According to eMarketer's U.S. eBanking Report, the Internet is not the only technology that has fallen short of its promise for banks. Other technologies such as electronic bill presentment and payment (EBPP), account aggregation and customer relationship management (CRM) technologies have also come up short -- so far.
"All of these technologies, including the Internet, are reasonably new and it would be premature to discount any of them," said analyst Paul Mulligan. "Still, many bankers have fallen for the spurious argument that 'if you build it, they will come.' Clearly, this ideal only works for dead baseball players, not live banking consumers."
Despite the warnings, eMarketer still predicts that the number of consumer households banking online will grow from 12.2 million by year-end 2001 to 18.3 million by 2004.
Much of the disappointment surrounding online banking is due to ambitious forecasts that predicts consumers would bank from home when given the opportunity, all but eliminating the need for bank branches. But consumer surveys show otherwise. Some 69 to 78 percent of bank customers, including those who also bank online, use bank branches about the same or more often than they did last year.
A study by Gomez, Inc. is more ambitious in its estimation of online banking's popularity. It found there are already 13.6 million of what it calls "Active Web Bankers" in the United States, up from 6.1 million at year-end 1999. Another 16.3 million prospective Active Web Bankers are poised to fuel further growth in consumer adoption. Gomez says these customers are shopping for financial products online, prefer the Internet to other channels for routine customer care and are interested in some, but not all, of the online services that banks are rolling out.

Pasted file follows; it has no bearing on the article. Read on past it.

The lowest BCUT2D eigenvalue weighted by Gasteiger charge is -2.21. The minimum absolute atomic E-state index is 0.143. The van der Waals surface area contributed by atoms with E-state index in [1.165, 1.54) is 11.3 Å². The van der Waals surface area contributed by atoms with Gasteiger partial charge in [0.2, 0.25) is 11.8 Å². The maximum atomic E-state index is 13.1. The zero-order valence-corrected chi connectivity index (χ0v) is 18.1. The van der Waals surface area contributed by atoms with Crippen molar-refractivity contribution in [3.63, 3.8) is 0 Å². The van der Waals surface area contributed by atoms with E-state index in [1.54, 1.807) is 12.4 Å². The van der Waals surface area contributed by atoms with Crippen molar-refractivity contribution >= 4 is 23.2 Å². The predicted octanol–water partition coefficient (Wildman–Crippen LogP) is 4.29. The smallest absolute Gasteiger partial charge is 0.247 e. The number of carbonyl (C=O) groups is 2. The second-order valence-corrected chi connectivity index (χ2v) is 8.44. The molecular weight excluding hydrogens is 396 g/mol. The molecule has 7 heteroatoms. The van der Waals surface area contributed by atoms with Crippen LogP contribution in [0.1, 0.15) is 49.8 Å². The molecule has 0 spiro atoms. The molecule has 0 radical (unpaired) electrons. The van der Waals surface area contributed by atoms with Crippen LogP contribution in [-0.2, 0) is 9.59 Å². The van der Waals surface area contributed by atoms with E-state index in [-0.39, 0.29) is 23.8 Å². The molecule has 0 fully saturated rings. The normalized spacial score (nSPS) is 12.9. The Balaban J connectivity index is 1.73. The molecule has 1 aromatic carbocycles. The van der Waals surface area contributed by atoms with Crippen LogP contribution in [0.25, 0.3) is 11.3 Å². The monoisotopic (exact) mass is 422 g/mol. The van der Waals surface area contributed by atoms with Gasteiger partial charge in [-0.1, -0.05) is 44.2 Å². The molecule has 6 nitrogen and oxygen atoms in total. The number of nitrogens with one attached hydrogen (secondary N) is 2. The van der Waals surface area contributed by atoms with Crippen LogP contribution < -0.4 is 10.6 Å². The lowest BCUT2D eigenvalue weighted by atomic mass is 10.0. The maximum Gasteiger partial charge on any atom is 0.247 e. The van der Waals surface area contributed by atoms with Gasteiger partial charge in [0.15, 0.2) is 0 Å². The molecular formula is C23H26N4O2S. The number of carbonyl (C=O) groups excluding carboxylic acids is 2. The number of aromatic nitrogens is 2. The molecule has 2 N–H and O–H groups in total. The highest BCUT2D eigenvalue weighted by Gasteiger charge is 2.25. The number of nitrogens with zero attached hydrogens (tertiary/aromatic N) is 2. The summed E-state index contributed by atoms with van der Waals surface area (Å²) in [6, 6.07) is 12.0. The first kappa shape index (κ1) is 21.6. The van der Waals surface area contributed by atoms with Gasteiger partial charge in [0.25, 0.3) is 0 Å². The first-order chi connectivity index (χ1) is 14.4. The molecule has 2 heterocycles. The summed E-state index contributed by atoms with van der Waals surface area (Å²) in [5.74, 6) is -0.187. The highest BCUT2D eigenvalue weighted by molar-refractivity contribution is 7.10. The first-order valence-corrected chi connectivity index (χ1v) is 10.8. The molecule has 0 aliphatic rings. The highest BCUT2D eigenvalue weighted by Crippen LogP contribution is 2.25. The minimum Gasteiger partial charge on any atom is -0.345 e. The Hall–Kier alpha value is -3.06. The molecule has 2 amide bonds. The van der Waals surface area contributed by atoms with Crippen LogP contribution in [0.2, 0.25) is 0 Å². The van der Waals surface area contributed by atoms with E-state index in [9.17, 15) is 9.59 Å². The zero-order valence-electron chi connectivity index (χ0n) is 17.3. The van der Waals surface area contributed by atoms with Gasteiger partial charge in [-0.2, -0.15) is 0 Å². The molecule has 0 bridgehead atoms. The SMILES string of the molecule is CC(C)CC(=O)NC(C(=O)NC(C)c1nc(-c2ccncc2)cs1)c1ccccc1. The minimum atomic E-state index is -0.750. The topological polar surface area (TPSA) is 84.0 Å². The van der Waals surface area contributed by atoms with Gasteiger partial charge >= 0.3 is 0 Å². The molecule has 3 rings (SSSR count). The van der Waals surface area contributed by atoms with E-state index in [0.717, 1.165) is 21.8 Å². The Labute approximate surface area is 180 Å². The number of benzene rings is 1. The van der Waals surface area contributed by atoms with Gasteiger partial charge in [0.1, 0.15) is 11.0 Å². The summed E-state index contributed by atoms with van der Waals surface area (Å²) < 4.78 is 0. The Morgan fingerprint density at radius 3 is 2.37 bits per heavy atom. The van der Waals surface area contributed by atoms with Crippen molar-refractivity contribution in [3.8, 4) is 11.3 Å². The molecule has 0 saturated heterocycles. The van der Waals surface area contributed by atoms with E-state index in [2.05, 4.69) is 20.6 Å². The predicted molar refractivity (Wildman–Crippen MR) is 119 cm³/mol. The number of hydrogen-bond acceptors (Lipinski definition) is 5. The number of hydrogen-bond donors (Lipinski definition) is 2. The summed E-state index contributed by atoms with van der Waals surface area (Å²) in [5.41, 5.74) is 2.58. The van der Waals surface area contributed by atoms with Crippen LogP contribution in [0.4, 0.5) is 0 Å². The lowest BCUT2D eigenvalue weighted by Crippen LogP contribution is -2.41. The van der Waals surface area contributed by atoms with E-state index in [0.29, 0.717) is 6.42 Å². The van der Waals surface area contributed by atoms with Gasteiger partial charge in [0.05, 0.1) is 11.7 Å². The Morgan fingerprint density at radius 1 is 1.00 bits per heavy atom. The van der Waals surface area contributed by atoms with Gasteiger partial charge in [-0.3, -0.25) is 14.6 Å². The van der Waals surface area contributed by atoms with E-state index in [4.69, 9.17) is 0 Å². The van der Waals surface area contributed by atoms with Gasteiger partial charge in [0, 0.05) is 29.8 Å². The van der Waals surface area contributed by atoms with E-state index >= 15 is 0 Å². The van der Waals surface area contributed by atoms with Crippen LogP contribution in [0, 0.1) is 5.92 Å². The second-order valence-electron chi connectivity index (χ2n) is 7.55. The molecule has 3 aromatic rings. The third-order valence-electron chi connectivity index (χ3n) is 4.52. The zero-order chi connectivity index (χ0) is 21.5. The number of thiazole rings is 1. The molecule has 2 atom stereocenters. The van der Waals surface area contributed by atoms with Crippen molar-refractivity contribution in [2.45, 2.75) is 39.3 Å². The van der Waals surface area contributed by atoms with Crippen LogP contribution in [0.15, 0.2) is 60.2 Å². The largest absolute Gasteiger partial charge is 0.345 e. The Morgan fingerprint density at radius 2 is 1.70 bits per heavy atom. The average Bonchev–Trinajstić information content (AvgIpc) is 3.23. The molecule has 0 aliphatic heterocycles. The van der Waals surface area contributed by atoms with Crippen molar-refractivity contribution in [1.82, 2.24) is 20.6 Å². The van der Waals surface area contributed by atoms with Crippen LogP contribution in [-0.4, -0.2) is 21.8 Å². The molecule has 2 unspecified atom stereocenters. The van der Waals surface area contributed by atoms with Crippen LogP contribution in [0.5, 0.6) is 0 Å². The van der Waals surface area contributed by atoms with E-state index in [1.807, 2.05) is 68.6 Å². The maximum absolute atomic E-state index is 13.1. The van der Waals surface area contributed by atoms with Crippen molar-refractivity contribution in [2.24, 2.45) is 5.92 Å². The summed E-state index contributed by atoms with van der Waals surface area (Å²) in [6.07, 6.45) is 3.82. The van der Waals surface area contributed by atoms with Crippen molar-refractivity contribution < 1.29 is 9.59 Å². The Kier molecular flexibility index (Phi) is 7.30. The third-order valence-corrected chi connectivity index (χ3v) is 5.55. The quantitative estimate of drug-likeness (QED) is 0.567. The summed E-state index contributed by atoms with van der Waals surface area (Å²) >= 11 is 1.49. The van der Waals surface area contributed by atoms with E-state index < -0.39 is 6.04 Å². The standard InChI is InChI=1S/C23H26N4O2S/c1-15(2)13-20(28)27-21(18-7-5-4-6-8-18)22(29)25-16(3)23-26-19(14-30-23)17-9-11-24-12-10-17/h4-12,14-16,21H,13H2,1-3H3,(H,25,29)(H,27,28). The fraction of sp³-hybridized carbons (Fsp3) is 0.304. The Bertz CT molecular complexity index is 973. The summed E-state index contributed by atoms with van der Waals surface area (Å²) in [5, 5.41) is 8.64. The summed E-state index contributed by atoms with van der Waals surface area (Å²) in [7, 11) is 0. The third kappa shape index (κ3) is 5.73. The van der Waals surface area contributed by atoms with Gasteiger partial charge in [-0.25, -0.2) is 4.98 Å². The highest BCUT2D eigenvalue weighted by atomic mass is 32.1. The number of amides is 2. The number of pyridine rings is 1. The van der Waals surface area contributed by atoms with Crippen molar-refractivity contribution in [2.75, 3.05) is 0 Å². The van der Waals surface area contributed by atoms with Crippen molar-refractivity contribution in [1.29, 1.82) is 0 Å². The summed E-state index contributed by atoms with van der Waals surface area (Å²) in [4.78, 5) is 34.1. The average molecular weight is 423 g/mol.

"Web banking has become a major component of the product, service and delivery strategies of major banks and it's becoming a business in its own right," said Chris Musto, Gomez's vice president of research. "But banks have yet to put their Internet delivery capabilities to use in maximizing their profits. Web banking customers present compelling opportunities to improve the bottom line while improving the customer experience."
To help banks generate revenues from online bankers, the Gomez study points to opportunities to cross-sell financial products by examining how online banking customers applied for the last financial product they acquired and how they intend to go about acquiring their next financial product. Identifying a strong readiness among online bankers to use the Internet for a range of customer service tasks, the study suggests that banks could be more aggressive in migrating online banking customers more fully to Web-based services.
Reprinted from CyberAtlas.